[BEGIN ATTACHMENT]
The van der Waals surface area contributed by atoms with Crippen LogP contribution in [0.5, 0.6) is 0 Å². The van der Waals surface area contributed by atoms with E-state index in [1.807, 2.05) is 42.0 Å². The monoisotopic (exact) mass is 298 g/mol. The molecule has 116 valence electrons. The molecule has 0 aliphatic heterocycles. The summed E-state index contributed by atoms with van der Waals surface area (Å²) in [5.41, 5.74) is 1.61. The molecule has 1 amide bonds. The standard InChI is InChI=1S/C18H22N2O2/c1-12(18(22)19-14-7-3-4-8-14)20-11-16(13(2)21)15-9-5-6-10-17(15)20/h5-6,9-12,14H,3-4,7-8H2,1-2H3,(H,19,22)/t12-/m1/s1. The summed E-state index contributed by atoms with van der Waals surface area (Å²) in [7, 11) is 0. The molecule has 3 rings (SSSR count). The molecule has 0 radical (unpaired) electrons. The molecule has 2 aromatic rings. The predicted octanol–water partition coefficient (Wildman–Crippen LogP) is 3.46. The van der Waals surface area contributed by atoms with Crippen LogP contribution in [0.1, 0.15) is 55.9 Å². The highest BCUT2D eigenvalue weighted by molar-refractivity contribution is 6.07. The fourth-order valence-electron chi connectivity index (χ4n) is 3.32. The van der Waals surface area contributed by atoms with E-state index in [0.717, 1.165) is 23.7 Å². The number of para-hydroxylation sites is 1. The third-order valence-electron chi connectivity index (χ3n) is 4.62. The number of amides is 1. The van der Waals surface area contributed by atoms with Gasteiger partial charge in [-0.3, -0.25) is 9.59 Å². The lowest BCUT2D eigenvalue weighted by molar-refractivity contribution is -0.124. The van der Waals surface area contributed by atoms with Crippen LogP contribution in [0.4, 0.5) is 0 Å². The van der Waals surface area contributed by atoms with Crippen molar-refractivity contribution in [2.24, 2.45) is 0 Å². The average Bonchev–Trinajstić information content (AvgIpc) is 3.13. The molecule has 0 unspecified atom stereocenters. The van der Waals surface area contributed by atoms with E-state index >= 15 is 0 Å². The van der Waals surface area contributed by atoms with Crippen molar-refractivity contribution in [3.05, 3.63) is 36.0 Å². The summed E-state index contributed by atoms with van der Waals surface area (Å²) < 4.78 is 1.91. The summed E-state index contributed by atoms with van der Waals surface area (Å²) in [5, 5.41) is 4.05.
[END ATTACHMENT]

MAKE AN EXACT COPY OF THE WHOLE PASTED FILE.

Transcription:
The van der Waals surface area contributed by atoms with Crippen LogP contribution in [0.5, 0.6) is 0 Å². The van der Waals surface area contributed by atoms with E-state index in [1.807, 2.05) is 42.0 Å². The monoisotopic (exact) mass is 298 g/mol. The molecule has 116 valence electrons. The molecule has 0 aliphatic heterocycles. The summed E-state index contributed by atoms with van der Waals surface area (Å²) in [5.41, 5.74) is 1.61. The molecule has 1 amide bonds. The standard InChI is InChI=1S/C18H22N2O2/c1-12(18(22)19-14-7-3-4-8-14)20-11-16(13(2)21)15-9-5-6-10-17(15)20/h5-6,9-12,14H,3-4,7-8H2,1-2H3,(H,19,22)/t12-/m1/s1. The summed E-state index contributed by atoms with van der Waals surface area (Å²) in [7, 11) is 0. The molecule has 3 rings (SSSR count). The molecule has 0 radical (unpaired) electrons. The molecule has 2 aromatic rings. The predicted octanol–water partition coefficient (Wildman–Crippen LogP) is 3.46. The van der Waals surface area contributed by atoms with Crippen LogP contribution in [0.1, 0.15) is 55.9 Å². The highest BCUT2D eigenvalue weighted by molar-refractivity contribution is 6.07. The fourth-order valence-electron chi connectivity index (χ4n) is 3.32. The van der Waals surface area contributed by atoms with E-state index in [0.717, 1.165) is 23.7 Å². The number of para-hydroxylation sites is 1. The third-order valence-electron chi connectivity index (χ3n) is 4.62. The number of amides is 1. The van der Waals surface area contributed by atoms with Gasteiger partial charge in [-0.3, -0.25) is 9.59 Å². The lowest BCUT2D eigenvalue weighted by molar-refractivity contribution is -0.124. The van der Waals surface area contributed by atoms with Crippen LogP contribution in [0.4, 0.5) is 0 Å². The van der Waals surface area contributed by atoms with Crippen molar-refractivity contribution in [2.24, 2.45) is 0 Å². The average Bonchev–Trinajstić information content (AvgIpc) is 3.13. The molecule has 0 unspecified atom stereocenters. The van der Waals surface area contributed by atoms with E-state index >= 15 is 0 Å². The van der Waals surface area contributed by atoms with Crippen molar-refractivity contribution in [3.05, 3.63) is 36.0 Å². The summed E-state index contributed by atoms with van der Waals surface area (Å²) < 4.78 is 1.91. The summed E-state index contributed by atoms with van der Waals surface area (Å²) in [5, 5.41) is 4.05.